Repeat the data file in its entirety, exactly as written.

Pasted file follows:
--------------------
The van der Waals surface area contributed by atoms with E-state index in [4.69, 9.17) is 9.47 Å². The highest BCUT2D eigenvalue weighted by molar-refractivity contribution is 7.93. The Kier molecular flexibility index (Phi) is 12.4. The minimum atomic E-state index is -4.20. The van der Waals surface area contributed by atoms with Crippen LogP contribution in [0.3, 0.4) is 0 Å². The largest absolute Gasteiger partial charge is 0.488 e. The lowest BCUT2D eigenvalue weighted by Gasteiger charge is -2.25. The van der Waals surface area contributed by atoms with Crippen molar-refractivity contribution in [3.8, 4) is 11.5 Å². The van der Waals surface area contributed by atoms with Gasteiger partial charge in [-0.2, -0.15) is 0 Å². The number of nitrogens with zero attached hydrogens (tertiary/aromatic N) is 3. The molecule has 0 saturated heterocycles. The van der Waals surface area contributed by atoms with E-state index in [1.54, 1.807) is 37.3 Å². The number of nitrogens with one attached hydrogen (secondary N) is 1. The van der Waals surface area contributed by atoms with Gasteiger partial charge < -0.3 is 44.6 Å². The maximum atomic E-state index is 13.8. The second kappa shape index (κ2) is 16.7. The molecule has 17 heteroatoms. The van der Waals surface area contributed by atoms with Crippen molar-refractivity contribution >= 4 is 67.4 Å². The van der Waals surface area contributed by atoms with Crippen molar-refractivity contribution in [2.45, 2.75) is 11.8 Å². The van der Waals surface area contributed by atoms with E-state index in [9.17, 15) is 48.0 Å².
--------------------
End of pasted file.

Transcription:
The van der Waals surface area contributed by atoms with E-state index in [4.69, 9.17) is 9.47 Å². The highest BCUT2D eigenvalue weighted by molar-refractivity contribution is 7.93. The Kier molecular flexibility index (Phi) is 12.4. The minimum atomic E-state index is -4.20. The van der Waals surface area contributed by atoms with Crippen LogP contribution in [0.3, 0.4) is 0 Å². The largest absolute Gasteiger partial charge is 0.488 e. The lowest BCUT2D eigenvalue weighted by Gasteiger charge is -2.25. The van der Waals surface area contributed by atoms with Crippen molar-refractivity contribution in [3.8, 4) is 11.5 Å². The van der Waals surface area contributed by atoms with Gasteiger partial charge in [-0.2, -0.15) is 0 Å². The number of nitrogens with zero attached hydrogens (tertiary/aromatic N) is 3. The molecule has 0 saturated heterocycles. The van der Waals surface area contributed by atoms with E-state index in [1.54, 1.807) is 37.3 Å². The number of nitrogens with one attached hydrogen (secondary N) is 1. The van der Waals surface area contributed by atoms with Gasteiger partial charge < -0.3 is 44.6 Å². The maximum atomic E-state index is 13.8. The second kappa shape index (κ2) is 16.7. The molecule has 17 heteroatoms. The van der Waals surface area contributed by atoms with Crippen molar-refractivity contribution >= 4 is 67.4 Å². The van der Waals surface area contributed by atoms with Crippen molar-refractivity contribution in [2.45, 2.75) is 11.8 Å². The van der Waals surface area contributed by atoms with E-state index in [9.17, 15) is 48.0 Å².